On a regular basis, supply-chain analysts sit down with physicians to look at outcome data by product. If they can't spot a better outcome on their preferred products, doctors support management during price renegotiation with vendors.
Now, those outcome metrics are being brought into a data warehouse for real-time access, Arruda says. "The challenge has been [that] a lot of times… when you're trying to go from the old product to new product, many times behaviors will change, where doctors will decide not to support that product you said you were going to move to," he says.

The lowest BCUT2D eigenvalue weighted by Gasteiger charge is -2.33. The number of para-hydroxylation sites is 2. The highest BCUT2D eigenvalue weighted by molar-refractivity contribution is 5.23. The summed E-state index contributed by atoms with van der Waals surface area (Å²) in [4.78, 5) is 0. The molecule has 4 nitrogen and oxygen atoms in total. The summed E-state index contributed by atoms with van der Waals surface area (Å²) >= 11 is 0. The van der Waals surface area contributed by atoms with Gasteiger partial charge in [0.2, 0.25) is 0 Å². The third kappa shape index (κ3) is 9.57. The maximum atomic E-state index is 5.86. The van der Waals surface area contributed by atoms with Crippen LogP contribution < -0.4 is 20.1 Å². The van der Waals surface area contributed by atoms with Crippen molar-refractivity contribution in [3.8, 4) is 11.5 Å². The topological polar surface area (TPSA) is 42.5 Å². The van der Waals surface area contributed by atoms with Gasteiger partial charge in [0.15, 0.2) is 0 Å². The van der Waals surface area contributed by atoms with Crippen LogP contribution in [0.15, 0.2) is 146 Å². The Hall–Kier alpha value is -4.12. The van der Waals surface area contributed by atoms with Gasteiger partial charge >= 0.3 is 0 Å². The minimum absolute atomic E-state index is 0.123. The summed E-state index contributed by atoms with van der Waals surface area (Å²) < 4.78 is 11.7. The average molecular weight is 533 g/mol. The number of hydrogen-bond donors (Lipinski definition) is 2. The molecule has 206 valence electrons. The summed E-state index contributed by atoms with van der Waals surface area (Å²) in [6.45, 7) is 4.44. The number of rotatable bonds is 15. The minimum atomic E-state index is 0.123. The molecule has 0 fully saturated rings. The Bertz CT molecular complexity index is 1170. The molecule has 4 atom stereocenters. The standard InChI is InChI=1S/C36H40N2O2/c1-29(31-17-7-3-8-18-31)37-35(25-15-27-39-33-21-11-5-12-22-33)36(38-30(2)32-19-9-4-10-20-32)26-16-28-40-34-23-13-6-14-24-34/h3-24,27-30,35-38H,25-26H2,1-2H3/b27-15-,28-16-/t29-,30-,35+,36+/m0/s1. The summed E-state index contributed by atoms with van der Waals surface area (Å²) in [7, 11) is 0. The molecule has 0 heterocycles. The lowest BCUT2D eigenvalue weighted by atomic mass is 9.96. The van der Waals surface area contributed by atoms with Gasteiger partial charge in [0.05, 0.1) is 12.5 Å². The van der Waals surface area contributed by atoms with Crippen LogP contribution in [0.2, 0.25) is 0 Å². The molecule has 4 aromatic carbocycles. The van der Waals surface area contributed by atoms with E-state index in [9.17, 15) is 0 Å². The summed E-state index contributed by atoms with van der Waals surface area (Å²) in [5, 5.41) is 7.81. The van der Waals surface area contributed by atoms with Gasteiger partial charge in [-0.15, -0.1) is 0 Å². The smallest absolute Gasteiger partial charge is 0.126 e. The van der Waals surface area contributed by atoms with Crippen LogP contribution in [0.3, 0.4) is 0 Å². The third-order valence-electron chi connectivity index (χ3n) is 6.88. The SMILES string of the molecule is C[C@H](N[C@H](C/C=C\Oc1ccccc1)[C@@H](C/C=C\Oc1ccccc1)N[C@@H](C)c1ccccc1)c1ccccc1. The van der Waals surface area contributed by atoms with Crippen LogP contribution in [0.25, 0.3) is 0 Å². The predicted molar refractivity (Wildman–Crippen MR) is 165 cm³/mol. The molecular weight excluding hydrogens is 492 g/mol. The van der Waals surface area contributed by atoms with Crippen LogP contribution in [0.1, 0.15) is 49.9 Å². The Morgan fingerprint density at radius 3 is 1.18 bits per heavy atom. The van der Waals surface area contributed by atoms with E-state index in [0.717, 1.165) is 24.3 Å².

"Or there could be a new product that comes onto the market, therefore what you said you thought you were going to save may not be realized."
With a new metric called price-per-unit, IU Health's data warehouse can track each product by its UNSPSC code.
For the uninitiated, UNSPSC stands for United Nations Standard Products and Services Code, a taxonomy of products and services used in eCommerce. Supply chain technology is far bigger than healthcare, and doesn't just have big implications for getting the highest-quality products at the lowest prices.
It gets into issues of product safety, the proliferation of counterfeit goods, and chains of trust between suppliers. For a good background, see a podcast released this week by Dana Gardner, "Forging Trust Within the Supply Chain."